A6: JoCalf


Quick links: JoCalf manual | Formal semantics

A baby camel is called a calf. In this assignment you will implement an interpreter for JoCalf, a young language whose parents are OCaml and JavaScript. She also has a little bit of DNA from Racket, an untyped functional language descended from Lisp and Scheme.

This assignment is more difficult than A5. On a similar assignment last year, the mean hours worked was 13.5, and the standard deviation was 7.4. But, we’ve reduced the point values that both Good and Excellent scope are worth this semester, so hopefully those numbers will go down. Please get started right away and make steady progress each day. Please track the time that you spend. We will ask you to report it.

What you’ll do: Parsing and lexing has already been implemented for you in the starter code, as has a read-evaluate-print loop (REPL). All you have to do is implement an evaluator based on the formal semantics.

Table of contents:

Step 1: Form a CMS Partnership

For your convenience, we have already copied your A5 partnership over into A6. But if you want to work with someone else, that is fine. As with previous partner assignments, you have until Saturday morning to form a partnership, and after that, the same penalties will be in place if you want to change partners. This is to ensure that if you work with a partner, you really do all the work together with them instead of one person getting credit at the last minute for the work of another person.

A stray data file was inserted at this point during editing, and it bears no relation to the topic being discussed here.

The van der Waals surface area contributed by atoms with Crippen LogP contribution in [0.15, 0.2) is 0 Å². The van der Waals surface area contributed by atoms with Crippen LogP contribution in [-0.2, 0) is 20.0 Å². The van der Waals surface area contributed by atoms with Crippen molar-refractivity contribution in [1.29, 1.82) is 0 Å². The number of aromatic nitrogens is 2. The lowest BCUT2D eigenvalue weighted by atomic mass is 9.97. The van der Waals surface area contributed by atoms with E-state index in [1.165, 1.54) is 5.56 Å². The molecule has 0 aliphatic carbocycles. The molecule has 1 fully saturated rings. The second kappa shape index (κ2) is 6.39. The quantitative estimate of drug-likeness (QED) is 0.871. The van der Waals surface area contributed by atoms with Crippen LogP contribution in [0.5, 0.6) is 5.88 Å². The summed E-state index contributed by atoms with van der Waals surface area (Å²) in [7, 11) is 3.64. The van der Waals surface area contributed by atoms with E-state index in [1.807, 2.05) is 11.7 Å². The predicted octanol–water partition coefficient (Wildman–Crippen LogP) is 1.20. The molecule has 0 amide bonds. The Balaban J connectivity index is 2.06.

Step 2: Get Acquainted with JoCalf

First, read the tutorial in the first section of the JoCalf manual. Follow along with it in your own terminal by downloading a pre-compiled reference implementation of the interpreter from CMS. The reference implementation provides a top-level for JoCalf that you can use to experiment and confirm your understanding of the language.

Unfortunately, because of technical limitations, the reference implementation will run only in the CS 3110 VM. We’d love—and tried—to make Windows and OS X versions available, but it’s just not possible right now. The underlying reason has to do with an outstanding issue in an OCaml Unicode library.

If you get an error “permission denied” when trying to run the reference implementation, it’s because your OS is trying to protect you from running arbitrary code downloaded from the Internet. Just run chmod u+x jocalf to fix this.

Second, study the next sections of the language manual, titled Syntax, Values, and Evaluation. You will need a good grasp of those before going forward.

Third, skim through the rest of the manual (starting with the section titled Constants) to get a sense for what is there. You don’t need to read it in detail yet. Instead, as you implement each language feature, come back and study the relevant section at that time.

Fourth, look at the formal semantics. It gives a precise, mathematical description of the language using a big-step environment model. Again, you don’t need to read it in detail yet, but can come back as you implement each language feature.

As the Evaluation section of the language manual describes, there are three kinds of evaluation: expressions, definitions, and phrases. The formal semantics accordingly uses three different big-step evaluation relations:

Step 3: Explore the Starter Code

There is a makefile provided with the usual targets: build, test, check, finalcheck, zip, bisect, docs, and clean. There is a new target, make repl, that will build the JoCalf REPL and run it.